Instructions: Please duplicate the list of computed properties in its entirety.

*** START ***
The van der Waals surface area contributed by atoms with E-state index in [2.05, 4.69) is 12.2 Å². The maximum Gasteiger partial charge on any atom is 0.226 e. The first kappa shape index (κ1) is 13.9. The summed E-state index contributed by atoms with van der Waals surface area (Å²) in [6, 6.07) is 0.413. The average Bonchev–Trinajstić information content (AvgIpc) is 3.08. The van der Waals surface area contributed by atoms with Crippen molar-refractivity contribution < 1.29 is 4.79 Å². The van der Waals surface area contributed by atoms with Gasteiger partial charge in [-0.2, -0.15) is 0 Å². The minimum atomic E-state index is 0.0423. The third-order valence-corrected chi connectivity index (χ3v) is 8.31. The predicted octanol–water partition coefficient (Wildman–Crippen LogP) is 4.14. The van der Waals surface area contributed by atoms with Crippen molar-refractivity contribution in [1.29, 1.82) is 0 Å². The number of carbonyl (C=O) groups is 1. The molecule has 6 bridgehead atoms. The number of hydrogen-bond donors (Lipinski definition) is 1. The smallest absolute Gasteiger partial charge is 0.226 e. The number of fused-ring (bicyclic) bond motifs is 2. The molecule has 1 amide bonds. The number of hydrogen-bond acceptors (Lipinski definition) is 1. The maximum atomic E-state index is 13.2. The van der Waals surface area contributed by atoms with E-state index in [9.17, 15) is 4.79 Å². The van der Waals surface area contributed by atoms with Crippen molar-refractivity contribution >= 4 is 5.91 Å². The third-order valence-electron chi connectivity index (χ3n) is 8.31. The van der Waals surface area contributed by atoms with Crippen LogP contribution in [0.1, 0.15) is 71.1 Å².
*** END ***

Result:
The van der Waals surface area contributed by atoms with E-state index in [2.05, 4.69) is 12.2 Å². The maximum Gasteiger partial charge on any atom is 0.226 e. The first kappa shape index (κ1) is 13.9. The summed E-state index contributed by atoms with van der Waals surface area (Å²) in [6, 6.07) is 0.413. The average Bonchev–Trinajstić information content (AvgIpc) is 3.08. The van der Waals surface area contributed by atoms with Crippen molar-refractivity contribution < 1.29 is 4.79 Å². The van der Waals surface area contributed by atoms with Gasteiger partial charge in [-0.2, -0.15) is 0 Å². The minimum atomic E-state index is 0.0423. The third-order valence-corrected chi connectivity index (χ3v) is 8.31. The predicted octanol–water partition coefficient (Wildman–Crippen LogP) is 4.14. The van der Waals surface area contributed by atoms with Crippen molar-refractivity contribution in [1.29, 1.82) is 0 Å². The number of carbonyl (C=O) groups is 1. The molecule has 6 bridgehead atoms. The number of hydrogen-bond donors (Lipinski definition) is 1. The smallest absolute Gasteiger partial charge is 0.226 e. The number of fused-ring (bicyclic) bond motifs is 2. The molecule has 1 amide bonds. The number of hydrogen-bond acceptors (Lipinski definition) is 1. The maximum atomic E-state index is 13.2. The van der Waals surface area contributed by atoms with E-state index in [9.17, 15) is 4.79 Å². The van der Waals surface area contributed by atoms with Crippen molar-refractivity contribution >= 4 is 5.91 Å². The third-order valence-electron chi connectivity index (χ3n) is 8.31. The van der Waals surface area contributed by atoms with Crippen LogP contribution in [0.1, 0.15) is 71.1 Å².